Monday, March 4, 2013

Alfan's "Sakuntala" Finally

(From my review previously posted February/2006)

For years I’ve heard snippets (some long, some not so) of the work, and looked for a complete recording in vain. No more.

There is so much Debussy and Strauss influence in the score it’s almost not “Italian” sounding! Quite simply, Alfano’s instrumentation and use of color is nothing less than remarkable and gorgeous - exotic. One definitely can hear where Puccini got some of his ideas for Turandot here. (Similarly, part of the long first act duet between the King and
Sakuntala is strongly reminiscent of what Alfano would do in Turandot’s finale). That first act duet between the lovers is nearly Tristan length and Alfano never seems to run out of ideas.

There’s a moment or two toward the beginning of Act II which sounds like where Philip Glass seems to have gotten his best ideas, as well!

In the second act Sakuntala has an enormous, 9 minute voice busting aria that is just breathtaking as it segues into the next scene. Holy Moley, this is a BIG sing.

Alfano’s vocal writing here is far different than Puccini’s - longer phrases, more Wagnerian-style parlando (but not Wagnerian sounding - at all).

A dance/ballet opens the final act that (very) strongly recall’s Strauss.

(Side note: I believe those who’ve enjoyed Enescu’s Oedipe will find much to enjoy here.)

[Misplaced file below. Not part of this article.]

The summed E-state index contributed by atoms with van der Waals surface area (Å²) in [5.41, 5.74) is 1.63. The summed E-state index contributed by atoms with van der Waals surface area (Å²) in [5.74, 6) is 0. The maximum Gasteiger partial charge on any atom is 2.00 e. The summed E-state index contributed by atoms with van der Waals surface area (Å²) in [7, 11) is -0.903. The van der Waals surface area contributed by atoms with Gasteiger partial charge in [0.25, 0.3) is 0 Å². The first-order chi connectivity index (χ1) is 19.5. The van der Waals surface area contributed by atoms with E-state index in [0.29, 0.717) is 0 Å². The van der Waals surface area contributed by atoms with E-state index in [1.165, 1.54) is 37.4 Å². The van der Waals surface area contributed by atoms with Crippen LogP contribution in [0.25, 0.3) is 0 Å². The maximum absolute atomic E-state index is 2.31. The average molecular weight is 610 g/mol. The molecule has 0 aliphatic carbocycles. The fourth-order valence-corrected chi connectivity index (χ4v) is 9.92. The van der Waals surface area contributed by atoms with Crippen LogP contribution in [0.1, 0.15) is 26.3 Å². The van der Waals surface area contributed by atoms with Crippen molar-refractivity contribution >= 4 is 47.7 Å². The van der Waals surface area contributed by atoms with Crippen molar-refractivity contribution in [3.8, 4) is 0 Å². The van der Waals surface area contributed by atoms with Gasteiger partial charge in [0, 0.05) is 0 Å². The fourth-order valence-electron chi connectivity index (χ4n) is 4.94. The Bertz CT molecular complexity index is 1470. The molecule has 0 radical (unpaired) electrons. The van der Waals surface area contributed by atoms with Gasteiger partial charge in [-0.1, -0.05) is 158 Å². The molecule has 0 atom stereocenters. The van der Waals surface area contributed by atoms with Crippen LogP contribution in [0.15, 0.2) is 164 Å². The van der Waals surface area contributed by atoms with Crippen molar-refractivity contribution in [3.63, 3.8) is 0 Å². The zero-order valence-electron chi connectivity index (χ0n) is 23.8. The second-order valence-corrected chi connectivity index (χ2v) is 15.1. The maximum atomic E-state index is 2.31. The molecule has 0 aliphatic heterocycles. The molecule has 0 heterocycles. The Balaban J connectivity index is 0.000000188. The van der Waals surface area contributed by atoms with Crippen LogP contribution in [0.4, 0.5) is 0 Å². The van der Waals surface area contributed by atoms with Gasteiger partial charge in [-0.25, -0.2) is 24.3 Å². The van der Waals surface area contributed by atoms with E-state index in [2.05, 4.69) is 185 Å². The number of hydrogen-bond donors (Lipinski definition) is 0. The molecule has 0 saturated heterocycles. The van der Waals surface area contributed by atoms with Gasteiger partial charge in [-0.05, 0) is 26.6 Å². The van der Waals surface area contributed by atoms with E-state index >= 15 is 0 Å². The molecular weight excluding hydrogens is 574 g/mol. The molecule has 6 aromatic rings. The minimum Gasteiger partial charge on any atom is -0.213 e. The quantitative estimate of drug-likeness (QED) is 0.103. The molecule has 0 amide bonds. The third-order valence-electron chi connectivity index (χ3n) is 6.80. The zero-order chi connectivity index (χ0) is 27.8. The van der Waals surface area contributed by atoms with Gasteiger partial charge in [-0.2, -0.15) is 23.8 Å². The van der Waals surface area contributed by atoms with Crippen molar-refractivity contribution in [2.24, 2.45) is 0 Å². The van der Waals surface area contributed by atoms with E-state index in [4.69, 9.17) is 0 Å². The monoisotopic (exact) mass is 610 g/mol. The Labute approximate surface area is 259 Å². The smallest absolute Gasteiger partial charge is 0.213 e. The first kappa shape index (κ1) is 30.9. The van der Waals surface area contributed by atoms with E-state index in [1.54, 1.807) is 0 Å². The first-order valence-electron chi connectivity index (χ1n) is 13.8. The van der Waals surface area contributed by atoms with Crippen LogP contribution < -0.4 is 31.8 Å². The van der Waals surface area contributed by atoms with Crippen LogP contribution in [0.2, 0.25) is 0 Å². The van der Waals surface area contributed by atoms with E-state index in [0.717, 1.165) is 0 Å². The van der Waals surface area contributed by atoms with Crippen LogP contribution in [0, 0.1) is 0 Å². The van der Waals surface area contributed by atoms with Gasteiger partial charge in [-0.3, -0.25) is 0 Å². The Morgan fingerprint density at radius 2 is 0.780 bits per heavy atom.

This performance was from 1979. The principal roles are sung by:

Sakuntala - Celestina Casapietra
The King - Michele Molese (anyone remember him from City Opera?!)
Kanva - Aurio Tomicich
with the RAI Symphony and Chorus conducted by Ottavio Ziino.

Casapietra is unknown to me. I would have liked a juicier, firmer voice but she handles the difficult high music quite well and sings with a lot of feeling. The lower voice can be a bit shaky (often) with a hollow quality that isn’t particularly lovely. The third act goes much better for her with the top notes opening up in a way they hadn’t earlier and that is quite thrilling (except for one squally high C, unfortunately on the word “orror!). Again, her commitment shows and that’s an important thing in this work.

Molese starts off just a wee bit thin, but within minutes the voice takes on a rich bloom and his voice past the passagio is often thrilling. Like Casapietra he sings the music with conviction and the two of them almost seem to get carried away by Alfano’s sumptuous outpourings.

The final scene looks so much to the final bars to what he composed for Turandot that no doubt can be left who’s ideas closed that opera.

Though the sound is not flawless (there appears to be some bleed through in spots which I’m guessing stem from the original tape source) it is more than good enough to convey the sense of wonder Alfano infuses through much of the work.

I really couldn’t be more pleased to have discovered this, and as ever: Bravo, Alfano!

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Blogger Will said...

I have always been very impressed with Enescu's Oedipe. I do remember Molese; he apparently was a bit unstable. I am recollecting that on two occasions it was reported that he stopped singing and made some spoken statements to the audience.

March 4, 2013 at 10:41 PM  
Blogger Sharky said...

Yes, during a Carmen I believe he said something. There is a tape (I've heard it but I can't recall the opera), where the day before a critic had written, "Mr. Molese does not possess a High C" and Molese belted out his high C, interrupted the aria by turning to the audience saying, something like "THAT high C was for Mr. Henahan." Sills loved the kid though, and he could put out the goods!

March 5, 2013 at 1:08 PM  

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